on here. In light of this, one admonition I always give my insomniacs is to
avoid certain stimulants: coffee, tea, alcohol, nicotine. Are you on any


That answer required no prevarication. Steele had an almost pathological
dislike for taking pills and was wary of any sort of recreational drug use.
As for drinking, he did it mostly socially, and not to excess unless the
occasion called for it. He rarely drank alone. His nicotine intake was
governed by quality over quantity. He was willing to succumb to the
pleasures of a fine cigar. Other habits would be harder to break. He knew
he would regret the loss of those extra few cups of coffee in the morning.

"How about physical activity? Do you exercise regularly? Work out? Go
jogging? There's no better way to work off that extra adrenaline."

Steele gazed wearily up at the ceiling and fought an impulse to yawn. The
question was distressingly familiar. Was everyone in California a health
fanatic? It was bad enough that nearly every tryst with an eligible female
had to be fit in between aerobics classes. He'd managed to resist the trend
so far but the course of idleness certainly hadn't run smooth since he'd

"I find that a daily workout routine is the most beneficial for my
patients, Mr. Steele. I advise them to get a membership in a health club or

"I have my own methods, doctor. Unorthodox perhaps, but I manage to keep
myself reasonably fit."

Doctor's orders or no, Steele planned to avoid such depressingly
fashionable places like the plague. He'd been shocked to find that gyms in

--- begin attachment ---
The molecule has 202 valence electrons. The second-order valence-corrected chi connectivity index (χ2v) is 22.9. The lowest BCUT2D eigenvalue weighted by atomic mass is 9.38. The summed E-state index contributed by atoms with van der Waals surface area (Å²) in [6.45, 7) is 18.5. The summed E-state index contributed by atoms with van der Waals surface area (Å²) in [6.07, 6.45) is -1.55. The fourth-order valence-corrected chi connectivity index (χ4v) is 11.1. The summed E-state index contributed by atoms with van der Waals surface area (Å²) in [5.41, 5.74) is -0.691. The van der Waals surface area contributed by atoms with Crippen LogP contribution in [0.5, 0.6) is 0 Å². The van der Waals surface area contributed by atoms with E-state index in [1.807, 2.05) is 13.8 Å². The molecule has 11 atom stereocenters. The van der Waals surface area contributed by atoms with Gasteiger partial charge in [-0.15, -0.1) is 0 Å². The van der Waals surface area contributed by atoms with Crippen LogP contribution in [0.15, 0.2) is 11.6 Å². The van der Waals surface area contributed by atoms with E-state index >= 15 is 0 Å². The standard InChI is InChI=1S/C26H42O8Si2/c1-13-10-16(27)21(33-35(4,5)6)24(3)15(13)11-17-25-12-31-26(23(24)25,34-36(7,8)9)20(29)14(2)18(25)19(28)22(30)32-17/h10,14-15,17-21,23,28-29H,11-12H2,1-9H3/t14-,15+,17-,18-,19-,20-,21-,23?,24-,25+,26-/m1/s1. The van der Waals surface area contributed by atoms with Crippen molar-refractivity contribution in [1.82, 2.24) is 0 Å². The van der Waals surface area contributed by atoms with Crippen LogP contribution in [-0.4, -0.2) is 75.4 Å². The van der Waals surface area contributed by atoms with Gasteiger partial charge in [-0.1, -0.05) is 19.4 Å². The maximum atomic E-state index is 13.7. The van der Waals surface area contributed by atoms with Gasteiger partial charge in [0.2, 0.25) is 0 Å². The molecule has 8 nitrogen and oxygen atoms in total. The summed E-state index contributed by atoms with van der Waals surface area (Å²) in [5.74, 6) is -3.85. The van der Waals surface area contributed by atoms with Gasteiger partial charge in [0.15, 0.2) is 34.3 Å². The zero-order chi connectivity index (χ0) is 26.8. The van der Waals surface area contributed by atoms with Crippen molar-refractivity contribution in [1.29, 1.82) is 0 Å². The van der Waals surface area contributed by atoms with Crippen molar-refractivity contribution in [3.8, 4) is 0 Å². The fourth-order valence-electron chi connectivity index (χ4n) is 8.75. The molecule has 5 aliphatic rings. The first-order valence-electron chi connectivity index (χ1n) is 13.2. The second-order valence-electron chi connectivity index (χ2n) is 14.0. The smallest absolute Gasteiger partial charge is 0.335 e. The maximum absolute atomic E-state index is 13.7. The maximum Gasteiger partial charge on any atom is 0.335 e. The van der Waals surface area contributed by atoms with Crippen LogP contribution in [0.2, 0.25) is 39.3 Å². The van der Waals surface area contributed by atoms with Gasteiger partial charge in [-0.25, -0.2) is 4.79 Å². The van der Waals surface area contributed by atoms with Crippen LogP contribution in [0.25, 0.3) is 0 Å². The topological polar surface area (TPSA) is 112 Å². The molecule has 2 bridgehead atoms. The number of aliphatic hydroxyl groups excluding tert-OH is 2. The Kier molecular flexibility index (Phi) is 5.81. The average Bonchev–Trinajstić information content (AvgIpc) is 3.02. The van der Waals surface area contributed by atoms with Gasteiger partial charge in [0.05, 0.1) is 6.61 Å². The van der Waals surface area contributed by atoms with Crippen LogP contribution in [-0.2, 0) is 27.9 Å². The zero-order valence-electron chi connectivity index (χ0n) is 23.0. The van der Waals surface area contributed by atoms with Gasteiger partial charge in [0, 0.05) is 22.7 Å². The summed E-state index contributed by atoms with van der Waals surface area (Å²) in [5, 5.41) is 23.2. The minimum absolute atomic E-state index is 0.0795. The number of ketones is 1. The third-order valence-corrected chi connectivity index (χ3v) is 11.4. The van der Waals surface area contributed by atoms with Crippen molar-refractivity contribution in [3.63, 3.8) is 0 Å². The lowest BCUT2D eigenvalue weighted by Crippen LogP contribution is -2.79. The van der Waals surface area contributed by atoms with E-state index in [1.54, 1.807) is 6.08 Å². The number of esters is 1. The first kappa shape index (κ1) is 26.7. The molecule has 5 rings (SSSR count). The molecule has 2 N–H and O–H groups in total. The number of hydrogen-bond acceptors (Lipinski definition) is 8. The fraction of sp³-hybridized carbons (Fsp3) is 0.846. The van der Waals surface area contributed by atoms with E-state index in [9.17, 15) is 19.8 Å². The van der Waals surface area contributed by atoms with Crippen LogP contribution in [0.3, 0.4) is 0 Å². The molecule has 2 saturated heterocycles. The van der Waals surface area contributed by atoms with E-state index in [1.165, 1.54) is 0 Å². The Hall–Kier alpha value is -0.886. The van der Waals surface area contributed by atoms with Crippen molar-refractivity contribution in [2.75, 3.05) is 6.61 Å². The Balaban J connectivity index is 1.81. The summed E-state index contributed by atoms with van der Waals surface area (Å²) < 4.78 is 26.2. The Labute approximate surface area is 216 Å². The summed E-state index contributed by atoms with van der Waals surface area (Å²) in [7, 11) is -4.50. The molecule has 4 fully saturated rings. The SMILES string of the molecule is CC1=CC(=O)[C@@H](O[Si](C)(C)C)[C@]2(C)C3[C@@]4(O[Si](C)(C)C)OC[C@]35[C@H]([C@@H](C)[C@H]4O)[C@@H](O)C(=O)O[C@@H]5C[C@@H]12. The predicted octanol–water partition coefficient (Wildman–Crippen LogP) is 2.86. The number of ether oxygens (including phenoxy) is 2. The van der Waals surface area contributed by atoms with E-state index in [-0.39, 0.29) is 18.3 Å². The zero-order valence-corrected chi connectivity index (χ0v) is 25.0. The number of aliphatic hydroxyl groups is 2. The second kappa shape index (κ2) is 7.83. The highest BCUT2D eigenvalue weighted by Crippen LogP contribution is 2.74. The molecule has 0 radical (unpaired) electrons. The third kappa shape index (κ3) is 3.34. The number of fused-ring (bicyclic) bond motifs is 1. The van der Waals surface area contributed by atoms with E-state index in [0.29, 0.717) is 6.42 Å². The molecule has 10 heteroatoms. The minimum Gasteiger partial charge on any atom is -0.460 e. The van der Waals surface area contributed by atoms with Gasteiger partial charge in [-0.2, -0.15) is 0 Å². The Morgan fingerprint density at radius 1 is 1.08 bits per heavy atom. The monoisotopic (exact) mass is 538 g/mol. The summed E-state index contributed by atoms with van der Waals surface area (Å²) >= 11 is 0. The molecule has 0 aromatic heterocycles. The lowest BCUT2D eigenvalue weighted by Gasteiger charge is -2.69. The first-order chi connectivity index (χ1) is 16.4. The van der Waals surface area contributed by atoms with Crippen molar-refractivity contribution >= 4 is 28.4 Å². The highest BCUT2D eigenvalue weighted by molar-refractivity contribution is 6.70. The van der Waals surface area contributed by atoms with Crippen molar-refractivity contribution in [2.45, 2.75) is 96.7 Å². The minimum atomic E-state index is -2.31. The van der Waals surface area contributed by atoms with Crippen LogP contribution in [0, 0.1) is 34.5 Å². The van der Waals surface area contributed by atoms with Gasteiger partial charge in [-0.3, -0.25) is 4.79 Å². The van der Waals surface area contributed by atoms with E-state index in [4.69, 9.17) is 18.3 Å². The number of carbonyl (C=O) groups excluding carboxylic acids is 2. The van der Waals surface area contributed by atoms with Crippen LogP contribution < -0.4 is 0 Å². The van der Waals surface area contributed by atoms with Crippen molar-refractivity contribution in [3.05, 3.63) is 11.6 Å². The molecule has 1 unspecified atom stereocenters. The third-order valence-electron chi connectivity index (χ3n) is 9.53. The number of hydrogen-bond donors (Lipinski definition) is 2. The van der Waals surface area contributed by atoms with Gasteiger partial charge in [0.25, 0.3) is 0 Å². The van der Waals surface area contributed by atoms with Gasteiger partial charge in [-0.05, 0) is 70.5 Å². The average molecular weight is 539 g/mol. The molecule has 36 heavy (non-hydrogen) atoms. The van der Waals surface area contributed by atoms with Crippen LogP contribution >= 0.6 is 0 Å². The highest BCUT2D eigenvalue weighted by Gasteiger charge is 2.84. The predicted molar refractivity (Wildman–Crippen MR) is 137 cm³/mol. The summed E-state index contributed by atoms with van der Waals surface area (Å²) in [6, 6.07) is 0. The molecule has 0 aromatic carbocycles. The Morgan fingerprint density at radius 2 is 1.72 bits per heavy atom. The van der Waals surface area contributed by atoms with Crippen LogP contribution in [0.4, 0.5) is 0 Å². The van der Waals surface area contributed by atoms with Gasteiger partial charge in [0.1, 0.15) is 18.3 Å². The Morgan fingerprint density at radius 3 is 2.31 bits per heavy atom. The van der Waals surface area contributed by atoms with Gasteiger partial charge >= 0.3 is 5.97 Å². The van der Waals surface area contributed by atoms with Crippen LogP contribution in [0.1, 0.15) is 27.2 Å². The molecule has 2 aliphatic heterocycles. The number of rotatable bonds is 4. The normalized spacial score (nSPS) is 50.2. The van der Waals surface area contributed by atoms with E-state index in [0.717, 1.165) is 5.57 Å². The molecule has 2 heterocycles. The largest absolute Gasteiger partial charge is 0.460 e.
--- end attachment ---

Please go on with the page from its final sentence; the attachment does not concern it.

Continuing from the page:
Los Angeles had valet parking and juice bars. In his opinion, if a gym
didn't have a 20-foot square boxing ring, a heavy bag, and a smell like
stale sweat and cigar smoke it wasn't worthy of the name.

"I think we've covered most of the preliminaries, Mr. Steele. The important
thing at the outset is to establish a pattern that will give you at least
seven good hours of sleep each night. I want you to start keeping a sleep

"A sleep diary?"

"A log of your sleeping habits. What time you went to sleep, how many times
you woke up during the night, what activities you engaged in before going
to bed, and so forth. I need you to record this for at least two weeks."

"Won't you be keeping track of my activities here at the clinic?"

"You won't be required to stay here continuously, Mr. Steele. After you
check in and we run some diagnostic tests we'll hook you up to the
monitoring machine and see how it goes. Thereafter, you'll report here on
one more scheduled evening around eight o'clock and be hooked up until
morning. We hope to be able to alleviate the problem primarily through
those lifestyle changes we discussed."

"Lifestyle changes. Yes. I'm sure they'll work wonders," Steele said with
an air of certainty he entirely lacked. He'd rarely felt less sure of

"I'm going to give you a prescription for some sleep aids."

"Is that absolutely necessary, doctor?"